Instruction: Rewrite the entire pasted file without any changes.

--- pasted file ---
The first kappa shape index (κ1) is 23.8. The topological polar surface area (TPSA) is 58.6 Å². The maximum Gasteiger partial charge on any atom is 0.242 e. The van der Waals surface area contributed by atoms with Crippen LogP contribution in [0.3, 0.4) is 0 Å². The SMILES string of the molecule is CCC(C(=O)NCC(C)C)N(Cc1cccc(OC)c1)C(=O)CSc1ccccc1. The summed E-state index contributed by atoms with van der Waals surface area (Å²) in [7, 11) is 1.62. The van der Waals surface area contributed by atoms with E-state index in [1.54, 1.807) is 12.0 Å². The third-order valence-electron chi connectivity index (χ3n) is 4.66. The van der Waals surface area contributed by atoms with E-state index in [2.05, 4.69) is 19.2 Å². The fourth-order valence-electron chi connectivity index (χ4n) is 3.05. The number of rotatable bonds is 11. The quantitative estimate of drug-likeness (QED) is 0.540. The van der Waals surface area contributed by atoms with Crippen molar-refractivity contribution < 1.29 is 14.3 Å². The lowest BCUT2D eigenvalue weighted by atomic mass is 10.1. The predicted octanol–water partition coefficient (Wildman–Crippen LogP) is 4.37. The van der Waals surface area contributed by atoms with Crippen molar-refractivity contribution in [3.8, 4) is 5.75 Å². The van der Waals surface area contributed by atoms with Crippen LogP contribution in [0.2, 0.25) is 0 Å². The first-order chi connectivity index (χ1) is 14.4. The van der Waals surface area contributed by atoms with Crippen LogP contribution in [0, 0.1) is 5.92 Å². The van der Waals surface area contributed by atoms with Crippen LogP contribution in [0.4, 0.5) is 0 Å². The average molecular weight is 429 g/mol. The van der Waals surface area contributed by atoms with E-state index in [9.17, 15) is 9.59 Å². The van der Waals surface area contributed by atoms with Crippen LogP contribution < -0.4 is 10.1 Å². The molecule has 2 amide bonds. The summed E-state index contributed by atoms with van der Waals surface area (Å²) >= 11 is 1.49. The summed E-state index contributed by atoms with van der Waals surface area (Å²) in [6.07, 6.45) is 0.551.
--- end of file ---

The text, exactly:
The first kappa shape index (κ1) is 23.8. The topological polar surface area (TPSA) is 58.6 Å². The maximum Gasteiger partial charge on any atom is 0.242 e. The van der Waals surface area contributed by atoms with Crippen LogP contribution in [0.3, 0.4) is 0 Å². The SMILES string of the molecule is CCC(C(=O)NCC(C)C)N(Cc1cccc(OC)c1)C(=O)CSc1ccccc1. The summed E-state index contributed by atoms with van der Waals surface area (Å²) in [7, 11) is 1.62. The van der Waals surface area contributed by atoms with E-state index in [1.54, 1.807) is 12.0 Å². The third-order valence-electron chi connectivity index (χ3n) is 4.66. The van der Waals surface area contributed by atoms with E-state index in [2.05, 4.69) is 19.2 Å². The fourth-order valence-electron chi connectivity index (χ4n) is 3.05. The number of rotatable bonds is 11. The quantitative estimate of drug-likeness (QED) is 0.540. The van der Waals surface area contributed by atoms with Crippen molar-refractivity contribution < 1.29 is 14.3 Å². The lowest BCUT2D eigenvalue weighted by atomic mass is 10.1. The predicted octanol–water partition coefficient (Wildman–Crippen LogP) is 4.37. The van der Waals surface area contributed by atoms with Crippen molar-refractivity contribution in [3.8, 4) is 5.75 Å². The van der Waals surface area contributed by atoms with Crippen LogP contribution in [0.2, 0.25) is 0 Å². The first-order chi connectivity index (χ1) is 14.4. The van der Waals surface area contributed by atoms with Crippen LogP contribution in [0, 0.1) is 5.92 Å². The van der Waals surface area contributed by atoms with Crippen LogP contribution in [0.4, 0.5) is 0 Å². The average molecular weight is 429 g/mol. The van der Waals surface area contributed by atoms with E-state index in [9.17, 15) is 9.59 Å². The van der Waals surface area contributed by atoms with Crippen LogP contribution < -0.4 is 10.1 Å². The molecule has 2 amide bonds. The summed E-state index contributed by atoms with van der Waals surface area (Å²) >= 11 is 1.49. The summed E-state index contributed by atoms with van der Waals surface area (Å²) in [6.07, 6.45) is 0.551.